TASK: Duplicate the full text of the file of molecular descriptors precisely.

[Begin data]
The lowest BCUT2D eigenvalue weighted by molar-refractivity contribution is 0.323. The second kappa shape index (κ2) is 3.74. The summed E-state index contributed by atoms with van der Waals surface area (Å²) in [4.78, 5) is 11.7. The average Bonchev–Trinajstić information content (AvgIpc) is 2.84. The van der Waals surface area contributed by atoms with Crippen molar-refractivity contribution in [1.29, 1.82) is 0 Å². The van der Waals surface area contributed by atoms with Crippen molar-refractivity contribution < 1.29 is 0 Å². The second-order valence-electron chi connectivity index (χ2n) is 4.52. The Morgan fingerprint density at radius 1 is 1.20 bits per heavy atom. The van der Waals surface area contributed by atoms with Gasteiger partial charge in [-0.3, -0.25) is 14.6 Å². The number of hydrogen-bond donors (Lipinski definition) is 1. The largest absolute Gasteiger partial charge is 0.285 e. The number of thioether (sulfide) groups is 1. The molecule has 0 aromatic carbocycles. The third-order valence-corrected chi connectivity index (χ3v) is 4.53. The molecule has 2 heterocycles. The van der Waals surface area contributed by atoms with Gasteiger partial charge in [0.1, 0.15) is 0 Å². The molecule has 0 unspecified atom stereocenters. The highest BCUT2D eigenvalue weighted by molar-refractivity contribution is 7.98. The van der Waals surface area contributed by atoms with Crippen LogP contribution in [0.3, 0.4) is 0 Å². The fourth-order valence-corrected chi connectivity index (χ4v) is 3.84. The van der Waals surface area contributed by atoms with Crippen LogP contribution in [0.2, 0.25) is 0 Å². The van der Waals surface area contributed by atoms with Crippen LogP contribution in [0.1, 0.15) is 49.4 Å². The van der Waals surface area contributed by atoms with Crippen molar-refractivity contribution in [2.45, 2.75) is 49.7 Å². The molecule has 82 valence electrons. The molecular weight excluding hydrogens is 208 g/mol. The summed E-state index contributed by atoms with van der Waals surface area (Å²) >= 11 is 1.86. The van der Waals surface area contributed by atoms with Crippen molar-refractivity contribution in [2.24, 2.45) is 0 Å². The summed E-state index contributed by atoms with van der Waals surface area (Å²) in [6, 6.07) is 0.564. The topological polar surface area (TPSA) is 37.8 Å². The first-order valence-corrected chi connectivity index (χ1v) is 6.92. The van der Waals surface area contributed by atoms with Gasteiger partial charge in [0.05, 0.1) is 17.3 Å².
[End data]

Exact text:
The lowest BCUT2D eigenvalue weighted by molar-refractivity contribution is 0.323. The second kappa shape index (κ2) is 3.74. The summed E-state index contributed by atoms with van der Waals surface area (Å²) in [4.78, 5) is 11.7. The average Bonchev–Trinajstić information content (AvgIpc) is 2.84. The van der Waals surface area contributed by atoms with Crippen molar-refractivity contribution in [1.29, 1.82) is 0 Å². The van der Waals surface area contributed by atoms with Crippen molar-refractivity contribution < 1.29 is 0 Å². The second-order valence-electron chi connectivity index (χ2n) is 4.52. The Morgan fingerprint density at radius 1 is 1.20 bits per heavy atom. The van der Waals surface area contributed by atoms with Gasteiger partial charge in [-0.3, -0.25) is 14.6 Å². The number of hydrogen-bond donors (Lipinski definition) is 1. The largest absolute Gasteiger partial charge is 0.285 e. The number of thioether (sulfide) groups is 1. The molecule has 0 aromatic carbocycles. The third-order valence-corrected chi connectivity index (χ3v) is 4.53. The molecule has 2 heterocycles. The van der Waals surface area contributed by atoms with Gasteiger partial charge in [0.1, 0.15) is 0 Å². The molecule has 0 unspecified atom stereocenters. The highest BCUT2D eigenvalue weighted by molar-refractivity contribution is 7.98. The van der Waals surface area contributed by atoms with Crippen LogP contribution in [0.3, 0.4) is 0 Å². The fourth-order valence-corrected chi connectivity index (χ4v) is 3.84. The van der Waals surface area contributed by atoms with Crippen LogP contribution in [0.2, 0.25) is 0 Å². The van der Waals surface area contributed by atoms with Crippen LogP contribution in [0.1, 0.15) is 49.4 Å². The van der Waals surface area contributed by atoms with Crippen molar-refractivity contribution in [2.45, 2.75) is 49.7 Å². The molecule has 82 valence electrons. The molecular weight excluding hydrogens is 208 g/mol. The summed E-state index contributed by atoms with van der Waals surface area (Å²) >= 11 is 1.86. The van der Waals surface area contributed by atoms with Crippen molar-refractivity contribution in [2.24, 2.45) is 0 Å². The summed E-state index contributed by atoms with van der Waals surface area (Å²) in [6, 6.07) is 0.564. The topological polar surface area (TPSA) is 37.8 Å². The first-order valence-corrected chi connectivity index (χ1v) is 6.92. The van der Waals surface area contributed by atoms with Gasteiger partial charge in [0.05, 0.1) is 17.3 Å².